Most of the proposals related to the winter king salmon fishery were authored by a single person — Pete Zimmerman of Homer, who wrote in his proposals that he spoke for Cook Inlet Recreational Fishermen. Two of his proposals would extend the fishery by approximately a month on each end — it would begin on Aug. 10 and end on April 30. One would eliminate the annual limit for the marine king salmon fishery south of the Anchor Point Light, two others would eliminate the harvest recording requirement for Alaska residents for marine-caught king salmon taken south of the Anchor Point Light, and three others deal with clarifying that the 3,000-fish guideline harvest limit only applies to stocks of Cook Inlet origin.
The Homer advisory committee largely supported raising the limits on the winter king fishery, though there were concerns from some members, he said. Some had questions about what the socioeconomic repercussions would be after raising the bag limits, and if the fishery would grow beyond capacity because of the relative ease of access — while other areas of the state have winter king fisheries, Kachemak Bay is accessible by road, he said.
“Kachemak Bay is not much bigger than Lake Louise,” he said. “…Would it change anything or not really change anything? A lot of those questions are unanswered.”
One other proposal would set a one king salmon per day, five per year limit on the marine king salmon bag limit. There is currently a two per day bag limit with no annual limit on that fishery. The proposer, Andy Couch, wrote that the board should consider the limit as a precautionary measure because of well-documented Upper Cook Inlet king salmon shortages.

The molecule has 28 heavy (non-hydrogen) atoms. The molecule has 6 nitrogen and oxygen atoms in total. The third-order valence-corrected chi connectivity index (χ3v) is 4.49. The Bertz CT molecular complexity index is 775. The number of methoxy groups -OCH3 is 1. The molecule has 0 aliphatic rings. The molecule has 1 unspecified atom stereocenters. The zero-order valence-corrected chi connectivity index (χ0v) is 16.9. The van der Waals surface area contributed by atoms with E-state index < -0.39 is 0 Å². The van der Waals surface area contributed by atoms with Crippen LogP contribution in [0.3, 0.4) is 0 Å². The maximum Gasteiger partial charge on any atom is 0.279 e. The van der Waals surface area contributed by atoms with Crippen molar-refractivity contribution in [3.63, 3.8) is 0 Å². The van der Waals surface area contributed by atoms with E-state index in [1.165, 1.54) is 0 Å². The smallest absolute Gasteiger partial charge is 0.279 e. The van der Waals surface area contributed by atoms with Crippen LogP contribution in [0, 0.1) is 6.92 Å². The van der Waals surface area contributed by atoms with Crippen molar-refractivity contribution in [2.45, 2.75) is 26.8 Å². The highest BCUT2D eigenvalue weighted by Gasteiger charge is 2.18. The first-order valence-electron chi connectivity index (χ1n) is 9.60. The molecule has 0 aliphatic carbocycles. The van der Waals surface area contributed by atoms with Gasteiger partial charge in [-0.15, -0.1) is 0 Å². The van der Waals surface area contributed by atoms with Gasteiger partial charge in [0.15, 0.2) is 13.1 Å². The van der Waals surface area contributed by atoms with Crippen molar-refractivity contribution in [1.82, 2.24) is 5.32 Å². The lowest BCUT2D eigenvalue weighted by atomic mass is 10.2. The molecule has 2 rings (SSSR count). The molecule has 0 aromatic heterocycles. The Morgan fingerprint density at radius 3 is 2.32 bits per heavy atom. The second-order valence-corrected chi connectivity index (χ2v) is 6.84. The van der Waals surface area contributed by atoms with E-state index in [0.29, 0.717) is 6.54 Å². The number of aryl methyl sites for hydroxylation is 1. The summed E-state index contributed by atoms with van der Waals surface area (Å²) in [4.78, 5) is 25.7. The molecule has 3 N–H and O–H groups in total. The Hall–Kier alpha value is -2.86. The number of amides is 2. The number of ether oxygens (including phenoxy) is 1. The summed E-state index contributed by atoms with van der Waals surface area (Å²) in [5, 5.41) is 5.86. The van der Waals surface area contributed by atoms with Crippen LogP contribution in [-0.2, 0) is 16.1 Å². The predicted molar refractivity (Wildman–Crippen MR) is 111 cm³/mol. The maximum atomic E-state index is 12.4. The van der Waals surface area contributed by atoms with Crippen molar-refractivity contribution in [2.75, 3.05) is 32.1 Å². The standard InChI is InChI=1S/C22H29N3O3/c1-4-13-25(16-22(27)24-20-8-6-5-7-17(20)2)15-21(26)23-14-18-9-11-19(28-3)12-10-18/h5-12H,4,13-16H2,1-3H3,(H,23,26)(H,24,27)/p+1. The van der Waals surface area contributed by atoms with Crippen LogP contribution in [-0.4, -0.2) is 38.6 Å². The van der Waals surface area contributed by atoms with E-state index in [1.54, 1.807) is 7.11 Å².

“I do not know how many of the October – March king salmon caught south of the Anchor Point line are destined to Upper Cook Inlet drainages, however, in light of the hardships to Upper Cook Inlet user groups caused by king salmon shortages I believe it may be time to adjust daily and annual king salmon bag limits south of the Anchor Point line,” he wrote.
The proposal didn’t even get discussion before the advisory committee, Lyon said — the members all opposed it.
Fish and Game also submitted two other proposals related to the marine king salmon fishery. One would eliminate the special harvest areas, which span the length of the shore between the mouths of the Anchor River, Stariski Creek, Deep Creek and the Ninilchik River and extend a mile offshore to protect early-run king salmon returning to the rivers, prohibit guides and crew from fishing while guiding and prohibit anglers from fishing for king salmon after harvesting one longer than 20 inches, extending the regulation to Aug. 31. The protected areas around the mouths of the rivers would remain.
Another would eliminate the closed area north of the Ninilchik River along the shore and extend the conservation zone south of the river to include the area north. The third would extend the closure in the area with one mile of the mouths of the four rivers another two weeks, until July 15.
The final proposal would allow fishermen in kayaks or drift boats to continue fishing in the Cook Inlet special harvest areas after they had caught a king salmon 20 inches or longer to allow for additional opportunity.
The Board of Fisheries will hear the proposals at its meeting at the Islands and Oceans Center in Homer from Nov. 30–Dec. 3.
Reach Elizabeth Earl at email@example.com.